We’ve seen cracks appearing in the US economy in recent months. So now they’re making their way over to employment reports it puts NFP on high alert for weakness.
Quite rightly, inflation has been a core focus for central banks and will continue to do so over the foreseeable future. But with so many leading indicators pointing towards an economic slowdown, doomsayers will be keeping a close eye on coincident and lagging indicators (such as employment) to confirm their grim views.
Markets have been feverishly pricing in a recession as leading indicators point south of lose steam. The housing sector has been ringing alarm bells with building permits, housing starts and builders confidence plunging as interest rates rise.
Leading indicators have been ringing alarm bells for the US economy
Regional PMI have deteriorated ahead of the ISM manufacturing and services PMI, which sit at their slowest rates of expansion since June and May 2020 respectively. (New orders for manufacturing also contracted for the first time in 2-years). The Sales Managers Index contracted in June which points to a recession, and consumer confidence hit a record low according to the University of Michigan Survey.
Cracks are also appearing in the employment situation for the US
As my colleague Fawad points out, today’s NFP print is unlikely to deter the Fed from a 75-bps hike this month. But when the precious NFP numbers begin to crumble, so does the Fed’s argument that the US economy is robust. And we’re seeing early signs of that across multiple employment metrics.
- Job openings fell at their fastest pace since April 2020 in June according to the JOLTS report. Over the past two months it has fallen by -554k, of which -427k was last week.
- Corporate layoffs rose by 11.8k in June according to the Challenger report, which is its fastest pace since January 2021.
- Continuing claims rose by 51k last week, its highest level since November.
- Initial jobless claims rose to their highest level since January last week.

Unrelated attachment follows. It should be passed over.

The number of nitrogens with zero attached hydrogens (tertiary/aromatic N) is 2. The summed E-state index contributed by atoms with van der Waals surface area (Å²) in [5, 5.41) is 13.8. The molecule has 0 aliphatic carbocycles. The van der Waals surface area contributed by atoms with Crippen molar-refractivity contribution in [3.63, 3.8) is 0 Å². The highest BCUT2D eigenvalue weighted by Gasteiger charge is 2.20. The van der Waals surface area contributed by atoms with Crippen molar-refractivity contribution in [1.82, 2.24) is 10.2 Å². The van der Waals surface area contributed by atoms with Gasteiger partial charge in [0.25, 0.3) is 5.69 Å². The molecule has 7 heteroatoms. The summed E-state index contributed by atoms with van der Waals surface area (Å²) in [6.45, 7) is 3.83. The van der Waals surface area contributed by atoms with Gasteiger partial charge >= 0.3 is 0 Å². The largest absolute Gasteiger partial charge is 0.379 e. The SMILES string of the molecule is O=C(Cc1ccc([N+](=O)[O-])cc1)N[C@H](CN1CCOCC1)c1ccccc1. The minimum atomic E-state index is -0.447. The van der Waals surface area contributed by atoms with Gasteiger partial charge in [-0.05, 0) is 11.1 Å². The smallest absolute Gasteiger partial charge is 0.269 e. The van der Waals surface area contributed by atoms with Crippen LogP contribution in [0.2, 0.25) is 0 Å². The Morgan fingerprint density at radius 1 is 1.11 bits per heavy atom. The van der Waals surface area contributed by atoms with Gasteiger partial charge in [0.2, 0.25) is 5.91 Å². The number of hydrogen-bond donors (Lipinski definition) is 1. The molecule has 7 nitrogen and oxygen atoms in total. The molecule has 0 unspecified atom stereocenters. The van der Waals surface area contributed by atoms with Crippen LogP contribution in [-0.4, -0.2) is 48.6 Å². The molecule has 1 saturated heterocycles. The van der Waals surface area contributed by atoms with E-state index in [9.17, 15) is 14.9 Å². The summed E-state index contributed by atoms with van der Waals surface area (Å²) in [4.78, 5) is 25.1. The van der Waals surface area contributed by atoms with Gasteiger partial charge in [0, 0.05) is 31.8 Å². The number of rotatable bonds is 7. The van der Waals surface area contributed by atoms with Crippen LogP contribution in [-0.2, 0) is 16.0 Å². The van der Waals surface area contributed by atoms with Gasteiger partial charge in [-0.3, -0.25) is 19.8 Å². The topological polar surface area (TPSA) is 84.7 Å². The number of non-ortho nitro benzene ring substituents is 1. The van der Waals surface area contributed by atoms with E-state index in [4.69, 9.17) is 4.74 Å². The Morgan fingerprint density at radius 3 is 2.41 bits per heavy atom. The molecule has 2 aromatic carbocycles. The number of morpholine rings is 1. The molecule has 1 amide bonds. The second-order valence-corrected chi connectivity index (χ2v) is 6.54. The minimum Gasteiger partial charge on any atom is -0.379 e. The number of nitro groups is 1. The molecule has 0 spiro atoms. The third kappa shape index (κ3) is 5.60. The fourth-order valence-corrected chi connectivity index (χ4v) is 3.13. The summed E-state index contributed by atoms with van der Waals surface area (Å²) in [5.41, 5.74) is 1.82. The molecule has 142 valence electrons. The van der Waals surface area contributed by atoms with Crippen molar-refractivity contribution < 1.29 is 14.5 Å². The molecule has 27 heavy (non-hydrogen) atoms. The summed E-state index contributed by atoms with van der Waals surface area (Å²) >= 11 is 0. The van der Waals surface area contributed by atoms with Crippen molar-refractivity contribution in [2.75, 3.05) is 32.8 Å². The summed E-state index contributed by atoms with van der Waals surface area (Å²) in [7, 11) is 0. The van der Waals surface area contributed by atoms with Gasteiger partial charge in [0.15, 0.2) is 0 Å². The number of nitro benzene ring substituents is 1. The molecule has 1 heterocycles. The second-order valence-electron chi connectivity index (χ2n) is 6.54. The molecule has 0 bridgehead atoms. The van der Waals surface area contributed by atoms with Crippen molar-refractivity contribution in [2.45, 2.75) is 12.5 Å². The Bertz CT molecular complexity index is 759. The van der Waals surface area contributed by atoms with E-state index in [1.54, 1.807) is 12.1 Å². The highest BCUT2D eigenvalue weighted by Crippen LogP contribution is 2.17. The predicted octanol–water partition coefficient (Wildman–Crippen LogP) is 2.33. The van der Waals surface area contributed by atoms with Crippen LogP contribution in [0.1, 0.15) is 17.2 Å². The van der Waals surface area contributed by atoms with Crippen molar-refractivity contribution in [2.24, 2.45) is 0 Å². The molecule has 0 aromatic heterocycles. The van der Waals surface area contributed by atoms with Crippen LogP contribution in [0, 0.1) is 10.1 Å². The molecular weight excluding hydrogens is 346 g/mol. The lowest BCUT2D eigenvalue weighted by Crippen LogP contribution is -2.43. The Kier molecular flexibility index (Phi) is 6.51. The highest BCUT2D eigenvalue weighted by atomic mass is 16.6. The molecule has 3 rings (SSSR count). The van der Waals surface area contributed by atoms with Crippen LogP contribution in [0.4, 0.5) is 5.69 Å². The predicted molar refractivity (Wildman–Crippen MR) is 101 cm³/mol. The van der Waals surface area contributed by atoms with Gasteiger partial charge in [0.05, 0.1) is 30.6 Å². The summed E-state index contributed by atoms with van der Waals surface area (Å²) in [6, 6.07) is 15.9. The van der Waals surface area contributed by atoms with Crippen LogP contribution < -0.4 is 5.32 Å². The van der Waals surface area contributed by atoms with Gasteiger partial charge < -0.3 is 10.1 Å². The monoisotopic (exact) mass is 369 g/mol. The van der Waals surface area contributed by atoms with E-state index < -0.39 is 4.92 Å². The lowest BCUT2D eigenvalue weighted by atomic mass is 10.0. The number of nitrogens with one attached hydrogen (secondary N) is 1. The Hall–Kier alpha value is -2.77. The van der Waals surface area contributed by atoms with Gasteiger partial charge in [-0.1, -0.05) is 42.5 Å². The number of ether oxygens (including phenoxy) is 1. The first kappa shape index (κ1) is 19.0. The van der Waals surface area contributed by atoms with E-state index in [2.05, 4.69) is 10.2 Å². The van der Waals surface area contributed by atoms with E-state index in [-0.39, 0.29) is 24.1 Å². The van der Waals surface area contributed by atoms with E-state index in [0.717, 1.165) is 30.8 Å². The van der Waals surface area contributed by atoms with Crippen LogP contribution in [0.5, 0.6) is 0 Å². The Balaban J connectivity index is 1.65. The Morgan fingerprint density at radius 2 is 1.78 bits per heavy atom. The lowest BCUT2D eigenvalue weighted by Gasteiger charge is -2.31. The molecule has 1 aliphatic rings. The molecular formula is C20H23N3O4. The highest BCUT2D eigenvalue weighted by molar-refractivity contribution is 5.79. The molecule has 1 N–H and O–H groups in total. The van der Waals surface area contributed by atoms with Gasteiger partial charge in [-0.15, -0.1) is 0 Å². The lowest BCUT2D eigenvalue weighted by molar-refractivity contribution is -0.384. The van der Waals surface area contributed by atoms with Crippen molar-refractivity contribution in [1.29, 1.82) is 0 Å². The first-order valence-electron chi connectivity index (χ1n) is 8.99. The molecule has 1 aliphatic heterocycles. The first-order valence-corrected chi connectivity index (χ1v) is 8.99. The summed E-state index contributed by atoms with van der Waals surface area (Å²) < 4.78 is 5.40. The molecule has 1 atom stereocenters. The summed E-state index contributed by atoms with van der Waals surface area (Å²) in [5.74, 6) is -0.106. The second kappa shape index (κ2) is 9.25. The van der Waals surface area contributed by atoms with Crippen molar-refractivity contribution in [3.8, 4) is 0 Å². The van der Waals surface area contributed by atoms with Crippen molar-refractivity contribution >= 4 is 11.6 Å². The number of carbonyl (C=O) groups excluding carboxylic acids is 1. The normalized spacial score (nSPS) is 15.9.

- The employment components for the ISM manufacturing and services sectors are both contracting.
Fear not, a recession could be coming
As NFP is actually a lagging report, it will be one of the last to follow the leading indicators lower. And when we do see unemployment begin to rise and headline employment growth lose momentum it will be hard for the Fed to ignore. And that could provide a reason for the Fed to at least pause their hiking cycle, because a crumbling jobs market is great for deflation. So that still leaves room for a decent NFP today, but is a report I suspect will grow in significance in the coming moths.
S&P 500: Bullish rally or corrective bounce?
I’ve seen a few headlines regarding Wal Street’s fourth consecutive day higher, but I’m less impressed. Upside volatility does not exactly scream ‘risk-on’ and volumes have declined whilst prices have risen, which suggests the move higher is not due to initiative buying – but profit taking.
Furthermore, the index remains in a bearish channel, and this could simply be the third wave of a 3-wave correction. Therefore I would consider bearish setups below 4,000 or the bearish trendline – whichever shows a bearish reversal pattern first.
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